There are bureaucratic costs associated with monitoring people who are often trapped in these various programs. With a basic income the burden on social housing and unacceptably long waiting lists is also reduced, and people have more freedom in choosing accommodation and location. This is an example of a partial redundancy: I do not advocate elimination of social housing and all related programs, but many who feel trapped in the social housing bureaucracy because of lack of income or job security would like to have other housing options. And housing bureaucracy in Toronto, for example, has proved to be extremely wasteful (single-tendering contracts and other issues), with such funds better directed to those in need.
Limited space allows me to touch on only a few more points. I agree with Kesselman that Employment Insurance (EI) should be maintained. It also represents a small annual cost relative to overall redundancies and other public savings available from implementing basic income. The federal government has used contributions to the EI fund unjustly for many years, eliminating a large surplus that the fund had achieved. EI needs to be made fairer as it is excluding more people who contribute to it, because jobs are increasingly precarious. And the scandal about EI quotas leading to the firing of a whistleblower recently shows us how dangerous it is to rely for income security exclusively on bureaucratic programs with many arbitrary and changing rules. Increasingly, people need a universal basic income to provide an income floor, as EI and welfare programs are so often designed to exclude, and not always in a transparent or accountable fashion.
It is also fundamentally unjust that many people, and their children, are excluded from the benefits of paid parental leave administered by EI when a newborn arrives. Basic income can address this unfairness. This cost component of EI can therefore be removed as basic income can serve this purpose universally, and better.
Corporate welfare, offshore tax havens and related transfer pricing, special tax treatment of unearned income (corporate dividends, capital gains, etc.) and many loopholes represent a large drain on the existing system. This money should not be given away needlessly and can be much better distributed to universal benefits like basic income and health care.
Concerning work ethic and political feasibility, the work of Evelyn Forget and Brian Steensland is central to understanding the Canadian and U.S. basic income / guaranteed income experiments of previous decades. The director of the Office of Economic Opportunity (OEO) in charge of the basic income experiments in the United States revealed in 1970 that the opposite effect on work ethic had occurred. He said that “there is no evidence work effort declined among those receiving income support payments” in the NIT (negative income tax) experiments.5 The director of the OEO was Donald Rumsfeld, a staunch conservative. Steensland reports, “If anything, findings suggested that the program increased the work effort of participants receiving these payments.”6 Forget has similar findings from the Canadian experiments, including significant improvements in health and education outcomes.7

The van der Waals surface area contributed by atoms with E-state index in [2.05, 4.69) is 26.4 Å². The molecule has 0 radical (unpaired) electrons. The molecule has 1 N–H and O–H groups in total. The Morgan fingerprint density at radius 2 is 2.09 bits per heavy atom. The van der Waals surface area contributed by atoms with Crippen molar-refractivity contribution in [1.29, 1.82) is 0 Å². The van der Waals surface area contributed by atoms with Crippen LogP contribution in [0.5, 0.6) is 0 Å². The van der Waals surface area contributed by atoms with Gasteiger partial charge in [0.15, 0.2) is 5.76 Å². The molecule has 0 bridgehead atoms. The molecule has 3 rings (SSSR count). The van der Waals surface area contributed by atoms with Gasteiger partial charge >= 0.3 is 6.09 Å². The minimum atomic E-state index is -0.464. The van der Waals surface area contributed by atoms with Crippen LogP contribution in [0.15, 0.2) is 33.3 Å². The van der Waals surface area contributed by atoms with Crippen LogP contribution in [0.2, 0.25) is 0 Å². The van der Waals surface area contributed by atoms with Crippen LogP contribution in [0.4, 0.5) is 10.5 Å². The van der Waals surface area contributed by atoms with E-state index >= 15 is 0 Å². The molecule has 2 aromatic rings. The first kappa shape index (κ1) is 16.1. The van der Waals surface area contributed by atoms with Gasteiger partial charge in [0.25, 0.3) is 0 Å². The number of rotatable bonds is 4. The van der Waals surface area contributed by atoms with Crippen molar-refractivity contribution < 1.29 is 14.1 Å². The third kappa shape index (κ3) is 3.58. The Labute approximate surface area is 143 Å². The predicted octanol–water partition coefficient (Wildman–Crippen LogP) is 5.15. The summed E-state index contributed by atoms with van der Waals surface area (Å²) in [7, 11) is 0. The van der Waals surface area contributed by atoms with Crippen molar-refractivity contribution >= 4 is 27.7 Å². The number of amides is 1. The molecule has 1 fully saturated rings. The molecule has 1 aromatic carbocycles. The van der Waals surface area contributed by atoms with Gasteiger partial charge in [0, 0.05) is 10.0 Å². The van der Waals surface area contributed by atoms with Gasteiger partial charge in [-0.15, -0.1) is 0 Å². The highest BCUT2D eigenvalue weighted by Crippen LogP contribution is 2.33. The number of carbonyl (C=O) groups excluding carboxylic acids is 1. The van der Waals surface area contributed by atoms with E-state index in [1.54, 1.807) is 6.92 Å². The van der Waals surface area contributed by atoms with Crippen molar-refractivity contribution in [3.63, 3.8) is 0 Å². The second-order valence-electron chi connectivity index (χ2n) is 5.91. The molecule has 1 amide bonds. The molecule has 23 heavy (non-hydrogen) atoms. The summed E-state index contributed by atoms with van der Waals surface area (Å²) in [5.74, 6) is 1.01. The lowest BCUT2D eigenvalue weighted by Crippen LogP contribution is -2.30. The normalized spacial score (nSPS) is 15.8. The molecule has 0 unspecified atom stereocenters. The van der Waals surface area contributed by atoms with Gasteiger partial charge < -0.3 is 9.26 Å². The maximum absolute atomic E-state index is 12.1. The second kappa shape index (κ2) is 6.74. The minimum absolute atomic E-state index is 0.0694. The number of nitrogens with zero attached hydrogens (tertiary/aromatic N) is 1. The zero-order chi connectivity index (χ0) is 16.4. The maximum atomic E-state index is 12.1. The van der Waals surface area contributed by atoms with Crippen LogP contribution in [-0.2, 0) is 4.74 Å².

Kesselman acknowledges at the outset of his article that advocates from across the political spectrum, including prominent economists such as John Kenneth Galbraith, James Tobin and others, have advocated scrapping the existing welfare system in favour of basic income. Kesselman advocates that the current welfare system be kept in place and be made less parsimonious. Therefore, to provide a true costing of basic income it is necessary to explain how much less parsimonious such welfare advocates intend to make the existing programs and then provide this total cost in billions of dollars, which can be subtracted from the cost of basic income implementation. Favoured programs include enhancement of the Working Income Tax Benefit (WITB), “special public employment projects” and more money for invasive, bureaucratic and stigmatizing welfare.8
Finally, a recent Trudeau Foundation survey found that more Canadians support guaranteed annual income than reject it. This is impressive given how often large cost figures for the proposal are put forth without presenting the numbers for savings and redundancies that are also in the hundreds of billions of dollars, and how this leads to a large savings surplus when applied against some versions of the proposal. Other versions of basic income can be calibrated to simulate the lowest-cost version – the “top-up” version – with room to double or triple the $30 billion cost while still creating large public savings.